Are You An SMA Carrier?May 01, 2011 by Victoria Strong
Are You An SMA Carrier? It is simple to learn if you are 1 in 40. A simple blood or saliva test will determine if you are a carrier of Spinal Muscular Atrophy, SMA. SMA occurs through autosomal recessive inheritance. Meaning, in general, both parents must be carriers for the baby to have the active form of SMA. Currently, SMA is NOT a standard test and you must request this test from your doctor. Ideally, carrier testing should be done before pregnancy to provide the widest array of options for prevention.
Why Is Carrier Screening Important? The American College of Medical Genetics (ACMG) recommends that all adults of reproductive age who are planning to conceive be offered carrier testing for Spinal Muscular Atrophy. Why does ACMG recommend this? –> 1 in every 40 people UNKNOWINGLY carry the SMA gene. Most have NO family history of the disease and NO signs during pregnancy. 1 in 40!
- That’s one person in every Starbucks.
- That’s 10 people on every jumbo jet.
- That’s over 30 Million people on Facebook.
- That’s nearly 185 Million people around the globe.
- And one of those could be you.
If you and your partner are carriers of the SMA gene, every pregnancy — EVERY SINGLE PREGNANCY — has a 25% risk of having the disease. So even if you already have one…two…five healthy children, you can still have a baby with SMA.
Ask Your Doctor. SMA is not currently a standard test in most obstetrician practices. Talk to your doctor and let them know you want to know if you are an SMA carrier. Because SMA is an autosomal recessive disease, BOTH parents need to be carriers for the active form of the disease to be passed down. But only ONE parent has to be a carrier to pass carrier status on to children. Most major insurers cover preventive genetic testing.
What Are Family Planning Options and Can You Prevent SMA? If SMA testing shows both parents are carriers, speak with your doctor to fully understand all of your options. Family planning when you know you carry a hereditary disease is personal to each couple. Some couples choose to pursue natural pregnancy with the 1 in 25 risk, then have prenatal testing or test at birth to learn if the child has SMA. There are also several choices couples can make to prevent SMA: IVF with PGD (in vitro fertilization using Preimplantation Genetic Diagnosis); pursue pregnancy using donor sperm, donor eggs, or donor embryos; conceive naturally and have prenatal testing, such as CVS early in pregnancy; adoption.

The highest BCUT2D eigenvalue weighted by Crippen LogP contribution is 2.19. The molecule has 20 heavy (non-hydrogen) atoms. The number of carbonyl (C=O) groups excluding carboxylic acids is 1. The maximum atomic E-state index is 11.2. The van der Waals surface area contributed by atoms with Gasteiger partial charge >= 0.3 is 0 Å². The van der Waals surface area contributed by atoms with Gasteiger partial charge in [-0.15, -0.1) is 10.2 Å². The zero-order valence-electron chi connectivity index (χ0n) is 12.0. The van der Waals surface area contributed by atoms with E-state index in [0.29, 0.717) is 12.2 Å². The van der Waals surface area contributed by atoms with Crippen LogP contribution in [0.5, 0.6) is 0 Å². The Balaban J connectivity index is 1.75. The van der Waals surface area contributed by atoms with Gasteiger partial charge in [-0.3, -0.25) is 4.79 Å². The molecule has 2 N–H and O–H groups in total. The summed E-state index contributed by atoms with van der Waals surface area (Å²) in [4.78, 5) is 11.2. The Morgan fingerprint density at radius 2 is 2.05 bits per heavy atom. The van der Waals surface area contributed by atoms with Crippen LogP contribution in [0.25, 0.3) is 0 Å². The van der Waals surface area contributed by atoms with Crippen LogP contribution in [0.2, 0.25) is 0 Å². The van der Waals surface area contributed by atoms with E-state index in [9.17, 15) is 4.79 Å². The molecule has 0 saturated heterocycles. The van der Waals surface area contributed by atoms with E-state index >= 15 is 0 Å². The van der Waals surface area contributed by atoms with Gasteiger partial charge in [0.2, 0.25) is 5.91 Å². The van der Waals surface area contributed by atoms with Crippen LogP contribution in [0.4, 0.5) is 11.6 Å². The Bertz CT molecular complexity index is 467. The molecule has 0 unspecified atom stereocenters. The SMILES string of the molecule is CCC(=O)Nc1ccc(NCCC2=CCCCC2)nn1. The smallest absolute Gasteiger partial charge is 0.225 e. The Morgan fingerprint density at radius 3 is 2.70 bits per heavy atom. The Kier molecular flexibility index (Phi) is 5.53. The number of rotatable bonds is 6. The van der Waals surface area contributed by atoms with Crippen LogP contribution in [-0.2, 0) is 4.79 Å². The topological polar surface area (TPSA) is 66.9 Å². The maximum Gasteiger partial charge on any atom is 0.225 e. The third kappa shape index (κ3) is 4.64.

Carrier Screening Resources >> Carrier testing tests YOU and what you can potentially pass on to your child. Carrier testing does not test the baby's individual genetics. 80% of babies born with genetic diseases are born to parents with no family history of that disease. The goal of carrier screening is to give families knowledge before they even conceive! This study, published in the Journal of the American Medical Association (JAMA), found a significant impact of carrier screening in highlighting pregnancies at risk of serious conditions across all ethnicities.
Counsyl offers a blood or saliva-based test which screens for 100+ serious genetic diseases, such as Cystic Fibrosis, Tay-Sachs, and Spinal Muscular Atrophy. The test cost is relatively low with or without insurance. This is the most cost effective option to screen for 100+ serious genetic diseases. Tell your OBGYN that you specifically want the Counsyl test so they can register their practice. Results will be emailed to you within two weeks and genetic counselors are provided to discuss your results.
There are now also several other carrier testing companies on the market that screen what inherited diseases you carry. Speak with your OBGYN, but also do your own research. Not every test covers SMA in their panel. And please note, SMA is NOT part of the Harmony prenatal test, which determines risk of chromosomal abnormalities, such as Down syndrome, specific to that pregnancy. SMA is also not something that can be determined via ultrasound or in office visits.
If you know you are at higher risk already because of family history, many different labs offer a single Spinal Muscular Atrophy carrier test that can be ordered by your OBGYN. This is a simple blood test taken at your local lab and shipped to the specific testing sites across the country. Results will be returned to your OBGYN within two weeks. The cost will vary depending on your insurance. Be sure to speak with your insurance beforehand about the out of pocket expense as the cost can be up to $1,000. Contact Quest Diognostics/Athena, LabCorps/Genzyme, or The Molecular Pathology Labratory to learn more.
Want more in-depth information about SMA? Click HERE.